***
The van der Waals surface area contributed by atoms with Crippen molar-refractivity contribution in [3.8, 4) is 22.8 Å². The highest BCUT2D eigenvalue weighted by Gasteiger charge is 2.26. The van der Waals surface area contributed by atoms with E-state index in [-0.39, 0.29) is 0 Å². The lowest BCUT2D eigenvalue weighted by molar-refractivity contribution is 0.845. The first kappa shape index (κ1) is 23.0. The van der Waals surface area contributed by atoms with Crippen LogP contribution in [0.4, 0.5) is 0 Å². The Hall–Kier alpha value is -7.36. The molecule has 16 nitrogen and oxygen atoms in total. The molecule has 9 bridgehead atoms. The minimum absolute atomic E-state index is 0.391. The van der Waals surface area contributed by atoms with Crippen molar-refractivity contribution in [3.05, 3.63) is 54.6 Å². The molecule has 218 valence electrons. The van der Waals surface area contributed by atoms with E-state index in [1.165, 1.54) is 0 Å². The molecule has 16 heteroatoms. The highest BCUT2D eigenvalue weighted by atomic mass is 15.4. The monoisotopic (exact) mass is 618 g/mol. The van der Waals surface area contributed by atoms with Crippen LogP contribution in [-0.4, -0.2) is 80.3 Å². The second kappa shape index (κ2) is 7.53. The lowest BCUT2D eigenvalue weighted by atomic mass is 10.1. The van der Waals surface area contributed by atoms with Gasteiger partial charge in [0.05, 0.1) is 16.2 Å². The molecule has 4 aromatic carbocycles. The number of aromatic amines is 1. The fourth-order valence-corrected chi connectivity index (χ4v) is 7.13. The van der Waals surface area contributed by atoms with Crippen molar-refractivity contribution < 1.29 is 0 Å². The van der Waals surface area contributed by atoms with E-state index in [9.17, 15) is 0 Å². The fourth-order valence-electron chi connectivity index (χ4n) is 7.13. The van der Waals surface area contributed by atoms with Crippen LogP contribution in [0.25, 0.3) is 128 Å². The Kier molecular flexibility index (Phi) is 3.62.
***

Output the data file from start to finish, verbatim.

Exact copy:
The van der Waals surface area contributed by atoms with Crippen molar-refractivity contribution in [3.8, 4) is 22.8 Å². The highest BCUT2D eigenvalue weighted by Gasteiger charge is 2.26. The van der Waals surface area contributed by atoms with E-state index in [-0.39, 0.29) is 0 Å². The lowest BCUT2D eigenvalue weighted by molar-refractivity contribution is 0.845. The first kappa shape index (κ1) is 23.0. The van der Waals surface area contributed by atoms with Crippen LogP contribution in [0.4, 0.5) is 0 Å². The Hall–Kier alpha value is -7.36. The molecule has 16 nitrogen and oxygen atoms in total. The molecule has 9 bridgehead atoms. The minimum absolute atomic E-state index is 0.391. The van der Waals surface area contributed by atoms with Crippen molar-refractivity contribution in [3.05, 3.63) is 54.6 Å². The molecule has 218 valence electrons. The van der Waals surface area contributed by atoms with E-state index in [1.165, 1.54) is 0 Å². The molecule has 16 heteroatoms. The highest BCUT2D eigenvalue weighted by atomic mass is 15.4. The monoisotopic (exact) mass is 618 g/mol. The van der Waals surface area contributed by atoms with Crippen LogP contribution in [-0.4, -0.2) is 80.3 Å². The second kappa shape index (κ2) is 7.53. The lowest BCUT2D eigenvalue weighted by atomic mass is 10.1. The van der Waals surface area contributed by atoms with Gasteiger partial charge in [0.05, 0.1) is 16.2 Å². The molecule has 4 aromatic carbocycles. The number of aromatic amines is 1. The fourth-order valence-corrected chi connectivity index (χ4v) is 7.13. The van der Waals surface area contributed by atoms with Crippen molar-refractivity contribution < 1.29 is 0 Å². The van der Waals surface area contributed by atoms with E-state index in [9.17, 15) is 0 Å². The fourth-order valence-electron chi connectivity index (χ4n) is 7.13. The van der Waals surface area contributed by atoms with Crippen LogP contribution in [0.25, 0.3) is 128 Å². The Kier molecular flexibility index (Phi) is 3.62.